Six dogs and thirty four years later, we are currently owned by two gentle hobbit-souled Cardigan Corgis who are middle-aged and healthy. I hope they stick around with us for a few more years, but we have felt the unmooring of our home’s foundation when we have lost, one by one, our dog friends in the past, usually in ripe old age.

Dogs could not have been made better among God’s creations because they love unconditionally, forgive without holding a grudge and show unbounded joy umpteen times a day.    It’s true–it would be nice if they would poop only in discrete off-the-path areas, use their teeth only for dog designated chew toys, and vocalize only briefly when greeting and warning, but hey, nobody is perfect.

So to Buttons, Sammy, Sandy, Sparky, Toby, Tango, Talley, Makai, Frodo, Dylan Thomas, Sam Gamgee and Homer:  God sat down for a moment when He made you and saw that it was good.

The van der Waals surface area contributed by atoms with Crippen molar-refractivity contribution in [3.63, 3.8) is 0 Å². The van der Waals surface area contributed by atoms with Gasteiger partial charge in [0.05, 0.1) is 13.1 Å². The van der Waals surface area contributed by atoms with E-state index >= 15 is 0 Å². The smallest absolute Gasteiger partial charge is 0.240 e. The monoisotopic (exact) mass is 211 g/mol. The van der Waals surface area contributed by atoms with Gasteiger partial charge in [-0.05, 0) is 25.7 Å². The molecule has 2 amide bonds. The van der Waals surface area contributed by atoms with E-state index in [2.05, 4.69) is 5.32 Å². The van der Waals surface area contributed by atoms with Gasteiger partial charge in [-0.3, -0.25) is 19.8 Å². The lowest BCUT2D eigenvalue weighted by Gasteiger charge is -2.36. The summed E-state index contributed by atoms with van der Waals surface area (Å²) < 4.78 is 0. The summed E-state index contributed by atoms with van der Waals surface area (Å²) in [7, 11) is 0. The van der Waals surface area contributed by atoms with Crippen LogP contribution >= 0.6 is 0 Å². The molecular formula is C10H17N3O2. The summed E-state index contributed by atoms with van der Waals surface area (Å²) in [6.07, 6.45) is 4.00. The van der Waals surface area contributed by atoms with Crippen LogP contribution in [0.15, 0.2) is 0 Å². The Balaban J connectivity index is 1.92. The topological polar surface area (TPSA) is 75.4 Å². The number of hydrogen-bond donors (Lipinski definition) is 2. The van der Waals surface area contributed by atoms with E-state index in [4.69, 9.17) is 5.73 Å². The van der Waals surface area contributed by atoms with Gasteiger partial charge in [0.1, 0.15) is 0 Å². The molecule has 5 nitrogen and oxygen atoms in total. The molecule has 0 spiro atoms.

You’ve been good for me too, holding fast my foundation to the ground..

Sam as puppy kid – photo by Nate Gibson
photo of Dylan Thomas by Nate Gibson

The Winding Pathway of Least Resistance

One day thru the primeval wood 
A calf walked home, as good calves should, 
But made a trail all bent askew, 
A crooked trail, as all calves do. 
Since then three hundred years have fled, 
And I infer, the calf is dead; 
But still behind he left his trail, 
And thereon hangs my mortal tale.

The trail was taken up next day 
By a lone dog that passed that way, 
And then a wise bell-weather sheep 
Sliding into a rut now deep, 
Pursued that trail over hill and glade 
Thru those old woods a path was made.

And many men wound in and out,